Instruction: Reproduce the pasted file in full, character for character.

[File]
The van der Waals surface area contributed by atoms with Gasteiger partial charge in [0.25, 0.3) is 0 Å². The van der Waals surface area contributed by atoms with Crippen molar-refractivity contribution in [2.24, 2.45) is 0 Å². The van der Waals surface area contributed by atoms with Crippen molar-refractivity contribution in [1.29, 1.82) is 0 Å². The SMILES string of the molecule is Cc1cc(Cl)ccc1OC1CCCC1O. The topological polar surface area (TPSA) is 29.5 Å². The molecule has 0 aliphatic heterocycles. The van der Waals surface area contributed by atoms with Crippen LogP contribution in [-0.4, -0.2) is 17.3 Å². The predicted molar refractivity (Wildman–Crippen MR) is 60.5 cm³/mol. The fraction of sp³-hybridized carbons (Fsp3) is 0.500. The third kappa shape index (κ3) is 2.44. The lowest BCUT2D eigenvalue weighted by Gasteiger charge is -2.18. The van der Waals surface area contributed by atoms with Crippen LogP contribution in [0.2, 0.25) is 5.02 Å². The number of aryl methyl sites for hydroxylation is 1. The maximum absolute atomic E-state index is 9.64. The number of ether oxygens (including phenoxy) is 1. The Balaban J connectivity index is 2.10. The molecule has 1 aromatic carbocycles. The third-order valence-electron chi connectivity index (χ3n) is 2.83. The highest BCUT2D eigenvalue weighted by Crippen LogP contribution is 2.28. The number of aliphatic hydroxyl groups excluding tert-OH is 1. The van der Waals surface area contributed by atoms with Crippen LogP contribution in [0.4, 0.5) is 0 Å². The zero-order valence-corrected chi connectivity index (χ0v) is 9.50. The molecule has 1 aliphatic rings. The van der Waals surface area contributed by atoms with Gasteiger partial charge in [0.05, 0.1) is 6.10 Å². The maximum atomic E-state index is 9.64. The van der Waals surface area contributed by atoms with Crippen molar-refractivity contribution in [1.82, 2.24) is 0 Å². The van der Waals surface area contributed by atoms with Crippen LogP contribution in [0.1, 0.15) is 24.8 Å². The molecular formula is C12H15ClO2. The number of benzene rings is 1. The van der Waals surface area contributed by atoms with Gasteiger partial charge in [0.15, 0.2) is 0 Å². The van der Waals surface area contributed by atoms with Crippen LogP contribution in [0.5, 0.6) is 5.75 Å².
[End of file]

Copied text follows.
The van der Waals surface area contributed by atoms with Gasteiger partial charge in [0.25, 0.3) is 0 Å². The van der Waals surface area contributed by atoms with Crippen molar-refractivity contribution in [2.24, 2.45) is 0 Å². The van der Waals surface area contributed by atoms with Crippen molar-refractivity contribution in [1.29, 1.82) is 0 Å². The SMILES string of the molecule is Cc1cc(Cl)ccc1OC1CCCC1O. The topological polar surface area (TPSA) is 29.5 Å². The molecule has 0 aliphatic heterocycles. The van der Waals surface area contributed by atoms with Crippen LogP contribution in [-0.4, -0.2) is 17.3 Å². The predicted molar refractivity (Wildman–Crippen MR) is 60.5 cm³/mol. The fraction of sp³-hybridized carbons (Fsp3) is 0.500. The third kappa shape index (κ3) is 2.44. The lowest BCUT2D eigenvalue weighted by Gasteiger charge is -2.18. The van der Waals surface area contributed by atoms with Crippen LogP contribution in [0.2, 0.25) is 5.02 Å². The number of aryl methyl sites for hydroxylation is 1. The maximum absolute atomic E-state index is 9.64. The number of ether oxygens (including phenoxy) is 1. The Balaban J connectivity index is 2.10. The molecule has 1 aromatic carbocycles. The third-order valence-electron chi connectivity index (χ3n) is 2.83. The highest BCUT2D eigenvalue weighted by Crippen LogP contribution is 2.28. The number of aliphatic hydroxyl groups excluding tert-OH is 1. The van der Waals surface area contributed by atoms with Crippen LogP contribution in [0.4, 0.5) is 0 Å². The zero-order valence-corrected chi connectivity index (χ0v) is 9.50. The molecule has 1 aliphatic rings. The van der Waals surface area contributed by atoms with Gasteiger partial charge in [0.05, 0.1) is 6.10 Å². The maximum atomic E-state index is 9.64. The van der Waals surface area contributed by atoms with Crippen molar-refractivity contribution in [1.82, 2.24) is 0 Å². The van der Waals surface area contributed by atoms with Crippen LogP contribution in [0.1, 0.15) is 24.8 Å². The molecular formula is C12H15ClO2. The number of benzene rings is 1. The van der Waals surface area contributed by atoms with Gasteiger partial charge in [0.15, 0.2) is 0 Å². The van der Waals surface area contributed by atoms with Crippen LogP contribution in [0.5, 0.6) is 5.75 Å².